HomeScienceChimpanzees dislike the smell of death like we do

Chimpanzees dislike the smell of death like we do

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Some chimpanzees will carry around an infant that did not survive, which made researchers wonder if they are as sensitive to the chemicals that produce odours in dead bodies

Life 10 November 2021

By Christa Lesté-Lasserre

A group of chimpanzees grooming each other

Richard Tadman / Alamy

Chimpanzees avoid the smell of dead things, much like we do. This odour may play a key role when chimpanzee mothers grieve their young.

It is thought that humans and some other animals evolved disgust for putrescine – the chemical odour compound associated with decomposing bodies – to protect them from disease or predation by scavengers. However, nobody had tested whether chimpanzees were sensitive to the smell of death, says James Anderson at Kyoto University in Japan.

He and his colleagues investigated this with two female and four male chimpanzees, all aged between 24 and 48 years old, that were housed in Kyoto University’s Kumamoto Sanctuary.


One night a week over a six-week period, the chimpanzees returned to their cages after roaming in the sanctuary to find either a stuffed dead bird or a stuffed glove in a cardboard box just outside their cages. The researchers dispersed odours from a bucket, using a fan to waft the scents of water, putrescine or other substances.

The chimpanzees avoided the object significantly more when putrescine was diffused, regardless of whether it was a bird or a glove, says Anderson.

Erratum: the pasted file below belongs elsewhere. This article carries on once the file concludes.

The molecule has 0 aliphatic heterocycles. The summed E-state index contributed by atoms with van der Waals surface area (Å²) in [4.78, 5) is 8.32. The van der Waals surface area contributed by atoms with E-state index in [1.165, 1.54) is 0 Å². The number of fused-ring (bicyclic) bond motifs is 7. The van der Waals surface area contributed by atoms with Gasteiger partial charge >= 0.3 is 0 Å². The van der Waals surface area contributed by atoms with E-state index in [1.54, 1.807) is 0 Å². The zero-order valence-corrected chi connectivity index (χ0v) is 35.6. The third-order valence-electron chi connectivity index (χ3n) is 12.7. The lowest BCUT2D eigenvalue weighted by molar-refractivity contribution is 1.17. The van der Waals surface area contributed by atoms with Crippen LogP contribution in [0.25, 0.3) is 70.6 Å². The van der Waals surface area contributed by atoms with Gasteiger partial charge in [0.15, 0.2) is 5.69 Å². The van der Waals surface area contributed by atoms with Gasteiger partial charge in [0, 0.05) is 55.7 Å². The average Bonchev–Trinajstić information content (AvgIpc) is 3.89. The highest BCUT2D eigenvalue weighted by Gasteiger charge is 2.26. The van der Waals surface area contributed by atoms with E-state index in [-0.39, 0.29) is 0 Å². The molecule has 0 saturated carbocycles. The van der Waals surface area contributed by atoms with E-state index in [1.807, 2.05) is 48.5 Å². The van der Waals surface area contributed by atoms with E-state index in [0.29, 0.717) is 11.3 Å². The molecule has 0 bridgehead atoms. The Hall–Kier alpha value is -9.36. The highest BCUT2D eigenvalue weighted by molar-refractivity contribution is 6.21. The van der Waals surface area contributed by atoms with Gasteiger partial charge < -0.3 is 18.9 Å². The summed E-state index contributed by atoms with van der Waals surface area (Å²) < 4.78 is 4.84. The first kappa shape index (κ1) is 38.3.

“With the putrescine, it was clear that the chimps wanted away from there,” he says. The two oldest individuals, aged 46 and 48, were the least repulsed by the smell of putrescine.

Chimpanzee mothers sometimes carry dead infants for weeks or months. The researchers didn’t test such mothers, but they suspect that these apes accept the odours due to attachment to their infants, or they might just get used to the smell. Post-partum chimpanzees may also have a reduced sense of smell, but studies would be needed to test this, says Anderson.

Eventually, often at a time when the putrescine odour would be the strongest – around two to four days after death – chimpanzee mothers abandon their dead babies, says Anderson.

The putrescine might be the clue that helps the mothers “move on”, he says. “Even if you had an emotional investment in this individual when it was alive, you’ve got to move on because there’s a danger there of picking up some illness or crossing paths with some fairly dangerous animals that may be showing up soon.”

The fact that chimpanzee mothers overcome the smell of decomposition to hold on to their babies well after death suggests a behavioural need that should be respected in captive situations – something that is becoming more common thanks to the team’s ongoing work over the past decade, says Anderson.

“We’ve noticed that more zoos are now allowing bereaved mothers to stay with their dead infants for a day or two, so that they can come to terms with their loss, rather having this traumatic separation [from the corpse by zookeepers],” he says.

Journal reference: Behavioural Processes, DOI: 10.1016/j.beproc.2021.104538

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